J. Kästner and P. Sherwood, Superlinearly converging dimer method for transition state search, The Journal of Chemical Physics, 128 (2008), 014106. doi: 10.1063/1.2815812.  Google Scholar

[14]

Z. Q. Li and H. A. Scheraga, Monte carlo-minimization approach to the multiple-minima problem in protein folding, Proc. Nat. Acad. Sci. U.S.A., 84 (1987), 6611-6615.  doi: 10.1073/pnas.84.19.6611.  Google Scholar

[15]

T. LiaoK. SochaM. A. M. de OcaT. Stützle and M. Dorigo, Ant colony optimization for mixed-variable optimization problems, IEEE Transactions on Evolutionary Computation, 18 (2014), 503-518.  doi: 10.1109/TEVC.2013.2281531.  Google Scholar

[16]

A. Lipowski and D. Lipowska, Roulette-wheel selection via stochastic acceptance, Physica A: Statistical Mechanics and Its Applications, 391 (2012), 2193-2196.  doi: 10.1016/j.physa.2011.12.004.  Google Scholar

[17]

E. Machado-Charry, L. K. Béland, D. Caliste, L. Genovese, T. Deutsch, N. Mousseau and P. Pochet, Optimized energy landscape exploration using the ab initio based activation-relaxation technique, The Journal of Chemical Physics, 135 (2011), 034102. doi: 10.1063/1.3609924.  Google Scholar

[18] J. Milnor, Morse Theory, Annals of Mathematics Studies, No. 51 Princeton University Press, Princeton, N.J., 1963.  doi: 10.1515/9781400881802.  Google Scholar
[19]

N. Mousseau and G. Barkema, Traveling through potential energy landscapes of disordered materials: The activation-relaxation technique, Physical Review E, 57 (1998), 2419. doi: 10.1103/PhysRevE.57.2419.  Google Scholar

[20]

R. Olsen, G. Kroes, G. Henkelman, A. Arnaldsson and H. Jónsson, Comparison of methods for finding saddle points without knowledge of the final states, The Journal of Chemical Physics, 121 (2004), 9776. doi: 10.1063/1.1809574.  Google Scholar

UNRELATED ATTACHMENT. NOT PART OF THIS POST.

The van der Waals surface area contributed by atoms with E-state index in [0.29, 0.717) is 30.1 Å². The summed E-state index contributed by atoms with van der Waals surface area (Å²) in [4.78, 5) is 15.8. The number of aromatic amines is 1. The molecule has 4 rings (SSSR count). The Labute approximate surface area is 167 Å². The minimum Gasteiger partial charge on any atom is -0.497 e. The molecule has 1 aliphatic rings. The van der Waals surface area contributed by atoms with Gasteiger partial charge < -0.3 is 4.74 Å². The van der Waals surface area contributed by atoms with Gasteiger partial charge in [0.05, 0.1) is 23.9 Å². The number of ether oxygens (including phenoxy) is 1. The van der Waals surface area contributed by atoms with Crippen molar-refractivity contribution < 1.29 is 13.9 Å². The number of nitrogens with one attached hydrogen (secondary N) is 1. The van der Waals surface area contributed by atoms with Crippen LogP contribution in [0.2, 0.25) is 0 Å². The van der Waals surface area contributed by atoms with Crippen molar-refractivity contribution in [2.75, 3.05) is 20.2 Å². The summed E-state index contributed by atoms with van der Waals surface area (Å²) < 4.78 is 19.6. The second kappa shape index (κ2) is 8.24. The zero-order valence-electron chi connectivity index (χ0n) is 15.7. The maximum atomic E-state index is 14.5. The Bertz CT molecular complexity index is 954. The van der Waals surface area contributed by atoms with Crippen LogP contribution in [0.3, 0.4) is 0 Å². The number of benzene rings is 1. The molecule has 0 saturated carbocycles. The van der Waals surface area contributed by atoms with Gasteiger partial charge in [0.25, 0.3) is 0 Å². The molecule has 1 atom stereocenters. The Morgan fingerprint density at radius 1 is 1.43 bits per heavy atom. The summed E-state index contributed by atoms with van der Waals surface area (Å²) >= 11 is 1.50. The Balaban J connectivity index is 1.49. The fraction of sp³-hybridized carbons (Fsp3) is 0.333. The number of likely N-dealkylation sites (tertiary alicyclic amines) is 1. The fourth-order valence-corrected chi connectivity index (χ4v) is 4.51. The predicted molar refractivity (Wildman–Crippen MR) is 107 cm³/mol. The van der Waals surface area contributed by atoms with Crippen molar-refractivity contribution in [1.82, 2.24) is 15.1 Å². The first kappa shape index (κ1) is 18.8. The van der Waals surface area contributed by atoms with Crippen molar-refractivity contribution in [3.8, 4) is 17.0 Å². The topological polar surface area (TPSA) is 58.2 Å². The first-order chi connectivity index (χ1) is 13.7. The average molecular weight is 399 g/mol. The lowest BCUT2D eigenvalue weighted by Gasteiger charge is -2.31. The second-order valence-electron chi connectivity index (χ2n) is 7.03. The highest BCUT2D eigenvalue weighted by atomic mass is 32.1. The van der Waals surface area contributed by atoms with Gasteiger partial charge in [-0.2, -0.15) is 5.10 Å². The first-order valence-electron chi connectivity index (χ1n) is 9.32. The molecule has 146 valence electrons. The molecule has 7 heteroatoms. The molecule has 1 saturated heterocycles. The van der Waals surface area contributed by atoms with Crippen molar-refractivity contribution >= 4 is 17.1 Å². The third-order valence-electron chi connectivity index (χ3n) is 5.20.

[21]

M. Plasencia GutiérrezC. Argáez and H. Jónsson, Improved minimum mode following method for finding first order saddle points, Journal of Chemical Theory and Computation, 13 (2017), 125-134.  doi: 10.1021/acs.jctc.5b01216.  Google Scholar

[22]

A. Poddey and P. E. Blochl, Dynamical dimer method for the determination of transition states with ab initio molecular dynamics, The Journal of Chemical Physics, 128 (2008), 044107. doi: 10.1063/1.2826338.  Google Scholar

[23]

R. PoliJ. Kennedy and T. Blackwell, Particle swarm optimization, Swarm Intelligence, 1 (2007), 33-57.  doi: 10.1007/s11721-007-0002-0.  Google Scholar

[24]

Z. D. Pozun, K. Hansen, D. Sheppard, M. Rupp, K.-R. Müller and G. Henkelman, Optimizing transition states via kernel-based machine learning, The Journal of Chemical Physics, 136 (2012), 174101. doi: 10.1063/1.4707167.  Google Scholar

[25]

S. U. SeçkinerY. EroǧluM. Emrullah and T. Dereli, Ant colony optimization for continuous functions by using novel pheromone updating, Applied Mathematics and Computation, 219 (2013), 4163-4175.  doi: 10.1016/j.amc.2012.10.097.  Google Scholar

[26]

D. Sheppard, R. Terrell and G. Henkelman, Optimization methods for finding minimum energy paths, The Journal of Chemical Physics, 128 (2008), 134106. doi: 10.1063/1.2841941.  Google Scholar

[27]

K. Socha and M. Dorigo, Ant colony optimization for continuous domains, European Journal of Operational Research, 185 (2008), 1155-1173.  doi: 10.1016/j.ejor.2006.06.046.  Google Scholar

[28]

W. N. E and X. Zhou, The gentlest ascent dynamics, Nonlinearity, 24 (2011), 1831-1842.  doi: 10.1088/0951-7715/24/6/008.  Google Scholar

[29]

W. Wenzel and K. Hamacher, Stochastic tunneling approach for global minimization of complex potential energy landscapes, Physical Review Letters, 82 (1999), 3003-3007.  doi: 10.1103/PhysRevLett.82.3003.  Google Scholar

[30]

P. Xiao, Q. Wu and G. Henkelman, Basin constrained $\kappa$-dimer method for saddle point finding, Journal of Chemical Physics, 141 (2014), 164111. doi: 10.1063/1.4898664.  Google Scholar

[31]

J. Y. Yin, L. Zhang and P. W. Zhang, High-index optimization-based shrinking dimer method for finding high-index saddle points, SIAM Journal on Scientific Computing, 41 (2019), A3576–A3595. doi: 10.1137/19M1253356.  Google Scholar

[32]

J. Y. Zhang and Q. Du, Constrained shrinking dimer dynamics for saddle point search with constraints, Journal of Computational Physics, 231 (2012), 4745-4758.  doi: 10.1016/j.jcp.2012.03.006.  Google Scholar